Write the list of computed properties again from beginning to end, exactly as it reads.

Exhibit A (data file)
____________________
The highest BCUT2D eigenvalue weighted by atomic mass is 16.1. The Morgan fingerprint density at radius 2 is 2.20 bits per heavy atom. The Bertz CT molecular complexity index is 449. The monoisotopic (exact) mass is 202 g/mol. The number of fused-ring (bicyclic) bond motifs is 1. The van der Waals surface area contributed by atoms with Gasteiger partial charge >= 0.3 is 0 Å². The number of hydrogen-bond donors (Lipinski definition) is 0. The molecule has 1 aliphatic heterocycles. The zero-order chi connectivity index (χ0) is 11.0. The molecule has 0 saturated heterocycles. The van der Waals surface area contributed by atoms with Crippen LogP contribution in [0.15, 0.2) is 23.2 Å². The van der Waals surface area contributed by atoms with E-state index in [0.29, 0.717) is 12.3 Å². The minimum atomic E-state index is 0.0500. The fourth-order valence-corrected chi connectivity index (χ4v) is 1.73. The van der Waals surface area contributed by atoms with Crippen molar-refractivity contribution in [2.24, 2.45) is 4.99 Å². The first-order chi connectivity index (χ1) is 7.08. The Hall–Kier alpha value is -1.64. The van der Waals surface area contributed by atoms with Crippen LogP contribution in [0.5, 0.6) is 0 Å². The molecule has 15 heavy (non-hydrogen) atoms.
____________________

The highest BCUT2D eigenvalue weighted by atomic mass is 16.1. The Morgan fingerprint density at radius 2 is 2.20 bits per heavy atom. The Bertz CT molecular complexity index is 449. The monoisotopic (exact) mass is 202 g/mol. The number of fused-ring (bicyclic) bond motifs is 1. The van der Waals surface area contributed by atoms with Gasteiger partial charge >= 0.3 is 0 Å². The number of hydrogen-bond donors (Lipinski definition) is 0. The molecule has 1 aliphatic heterocycles. The zero-order chi connectivity index (χ0) is 11.0. The molecule has 0 saturated heterocycles. The van der Waals surface area contributed by atoms with Crippen LogP contribution in [0.15, 0.2) is 23.2 Å². The van der Waals surface area contributed by atoms with E-state index in [0.29, 0.717) is 12.3 Å². The minimum atomic E-state index is 0.0500. The fourth-order valence-corrected chi connectivity index (χ4v) is 1.73. The van der Waals surface area contributed by atoms with Crippen molar-refractivity contribution in [2.24, 2.45) is 4.99 Å². The first-order chi connectivity index (χ1) is 7.08. The Hall–Kier alpha value is -1.64. The van der Waals surface area contributed by atoms with Crippen LogP contribution in [0.5, 0.6) is 0 Å². The molecule has 15 heavy (non-hydrogen) atoms.